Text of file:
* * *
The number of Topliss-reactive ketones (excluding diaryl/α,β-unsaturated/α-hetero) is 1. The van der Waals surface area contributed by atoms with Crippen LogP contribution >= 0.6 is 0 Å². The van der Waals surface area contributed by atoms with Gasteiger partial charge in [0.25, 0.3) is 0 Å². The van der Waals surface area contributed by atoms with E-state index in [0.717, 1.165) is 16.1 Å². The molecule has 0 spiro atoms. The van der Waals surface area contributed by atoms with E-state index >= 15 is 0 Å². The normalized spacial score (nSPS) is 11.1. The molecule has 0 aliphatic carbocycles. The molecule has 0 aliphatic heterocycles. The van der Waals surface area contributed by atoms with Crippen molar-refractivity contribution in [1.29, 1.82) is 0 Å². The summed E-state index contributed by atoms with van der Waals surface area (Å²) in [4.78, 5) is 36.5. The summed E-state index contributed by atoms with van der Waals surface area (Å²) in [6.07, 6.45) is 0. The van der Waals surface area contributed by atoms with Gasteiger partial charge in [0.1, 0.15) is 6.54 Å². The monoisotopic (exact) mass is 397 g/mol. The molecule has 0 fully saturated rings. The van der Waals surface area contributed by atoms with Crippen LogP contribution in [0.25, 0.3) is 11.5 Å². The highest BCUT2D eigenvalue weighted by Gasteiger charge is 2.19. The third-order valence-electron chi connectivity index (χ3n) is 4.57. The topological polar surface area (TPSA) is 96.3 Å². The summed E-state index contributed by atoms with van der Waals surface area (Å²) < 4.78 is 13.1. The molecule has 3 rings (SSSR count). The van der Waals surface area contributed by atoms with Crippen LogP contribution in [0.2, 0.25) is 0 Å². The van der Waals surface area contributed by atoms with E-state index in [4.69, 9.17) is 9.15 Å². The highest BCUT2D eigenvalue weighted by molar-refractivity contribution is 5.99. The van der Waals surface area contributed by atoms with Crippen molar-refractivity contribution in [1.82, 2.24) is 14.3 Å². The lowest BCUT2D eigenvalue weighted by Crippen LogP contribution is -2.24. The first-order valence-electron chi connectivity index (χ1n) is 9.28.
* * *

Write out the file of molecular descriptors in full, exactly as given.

The number of Topliss-reactive ketones (excluding diaryl/α,β-unsaturated/α-hetero) is 1. The van der Waals surface area contributed by atoms with Crippen LogP contribution >= 0.6 is 0 Å². The van der Waals surface area contributed by atoms with Gasteiger partial charge in [0.25, 0.3) is 0 Å². The van der Waals surface area contributed by atoms with E-state index in [0.717, 1.165) is 16.1 Å². The molecule has 0 spiro atoms. The van der Waals surface area contributed by atoms with E-state index >= 15 is 0 Å². The normalized spacial score (nSPS) is 11.1. The molecule has 0 aliphatic carbocycles. The molecule has 0 aliphatic heterocycles. The van der Waals surface area contributed by atoms with Crippen molar-refractivity contribution in [1.29, 1.82) is 0 Å². The summed E-state index contributed by atoms with van der Waals surface area (Å²) in [4.78, 5) is 36.5. The summed E-state index contributed by atoms with van der Waals surface area (Å²) in [6.07, 6.45) is 0. The van der Waals surface area contributed by atoms with Gasteiger partial charge in [0.1, 0.15) is 6.54 Å². The monoisotopic (exact) mass is 397 g/mol. The molecule has 0 fully saturated rings. The van der Waals surface area contributed by atoms with Crippen LogP contribution in [0.25, 0.3) is 11.5 Å². The highest BCUT2D eigenvalue weighted by Gasteiger charge is 2.19. The third-order valence-electron chi connectivity index (χ3n) is 4.57. The topological polar surface area (TPSA) is 96.3 Å². The summed E-state index contributed by atoms with van der Waals surface area (Å²) < 4.78 is 13.1. The molecule has 3 rings (SSSR count). The van der Waals surface area contributed by atoms with Crippen LogP contribution in [0.2, 0.25) is 0 Å². The van der Waals surface area contributed by atoms with E-state index in [4.69, 9.17) is 9.15 Å². The highest BCUT2D eigenvalue weighted by molar-refractivity contribution is 5.99. The van der Waals surface area contributed by atoms with Crippen molar-refractivity contribution in [1.82, 2.24) is 14.3 Å². The lowest BCUT2D eigenvalue weighted by Crippen LogP contribution is -2.24. The first-order valence-electron chi connectivity index (χ1n) is 9.28.